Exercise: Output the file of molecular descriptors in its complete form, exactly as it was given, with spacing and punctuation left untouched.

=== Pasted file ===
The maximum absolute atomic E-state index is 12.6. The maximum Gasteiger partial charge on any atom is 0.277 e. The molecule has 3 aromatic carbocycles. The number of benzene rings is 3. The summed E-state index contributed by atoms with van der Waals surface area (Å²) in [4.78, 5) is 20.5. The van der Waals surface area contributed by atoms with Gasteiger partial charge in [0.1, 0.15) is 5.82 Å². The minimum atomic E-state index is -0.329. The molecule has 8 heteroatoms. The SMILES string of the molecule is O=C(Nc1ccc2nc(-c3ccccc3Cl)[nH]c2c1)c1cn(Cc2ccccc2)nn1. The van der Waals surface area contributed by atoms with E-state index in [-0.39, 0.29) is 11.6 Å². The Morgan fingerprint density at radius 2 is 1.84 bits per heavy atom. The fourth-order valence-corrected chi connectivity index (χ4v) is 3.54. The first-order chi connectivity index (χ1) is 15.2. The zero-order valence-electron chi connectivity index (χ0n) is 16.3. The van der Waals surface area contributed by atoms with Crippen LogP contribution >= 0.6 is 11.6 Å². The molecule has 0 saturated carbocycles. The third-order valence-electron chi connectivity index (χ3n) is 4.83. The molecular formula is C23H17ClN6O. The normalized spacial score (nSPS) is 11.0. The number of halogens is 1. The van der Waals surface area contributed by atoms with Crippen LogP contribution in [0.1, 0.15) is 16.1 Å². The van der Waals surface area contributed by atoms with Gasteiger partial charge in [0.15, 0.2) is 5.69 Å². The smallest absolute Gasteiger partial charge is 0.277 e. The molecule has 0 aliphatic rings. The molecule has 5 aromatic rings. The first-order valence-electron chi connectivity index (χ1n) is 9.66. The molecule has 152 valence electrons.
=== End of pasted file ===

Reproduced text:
The maximum absolute atomic E-state index is 12.6. The maximum Gasteiger partial charge on any atom is 0.277 e. The molecule has 3 aromatic carbocycles. The number of benzene rings is 3. The summed E-state index contributed by atoms with van der Waals surface area (Å²) in [4.78, 5) is 20.5. The van der Waals surface area contributed by atoms with Gasteiger partial charge in [0.1, 0.15) is 5.82 Å². The minimum atomic E-state index is -0.329. The molecule has 8 heteroatoms. The SMILES string of the molecule is O=C(Nc1ccc2nc(-c3ccccc3Cl)[nH]c2c1)c1cn(Cc2ccccc2)nn1. The van der Waals surface area contributed by atoms with E-state index in [-0.39, 0.29) is 11.6 Å². The Morgan fingerprint density at radius 2 is 1.84 bits per heavy atom. The fourth-order valence-corrected chi connectivity index (χ4v) is 3.54. The first-order chi connectivity index (χ1) is 15.2. The zero-order valence-electron chi connectivity index (χ0n) is 16.3. The van der Waals surface area contributed by atoms with Crippen LogP contribution >= 0.6 is 11.6 Å². The molecule has 0 saturated carbocycles. The third-order valence-electron chi connectivity index (χ3n) is 4.83. The molecular formula is C23H17ClN6O. The normalized spacial score (nSPS) is 11.0. The number of halogens is 1. The van der Waals surface area contributed by atoms with Crippen LogP contribution in [0.1, 0.15) is 16.1 Å². The van der Waals surface area contributed by atoms with Gasteiger partial charge in [0.15, 0.2) is 5.69 Å². The smallest absolute Gasteiger partial charge is 0.277 e. The molecule has 0 aliphatic rings. The molecule has 5 aromatic rings. The first-order valence-electron chi connectivity index (χ1n) is 9.66. The molecule has 152 valence electrons.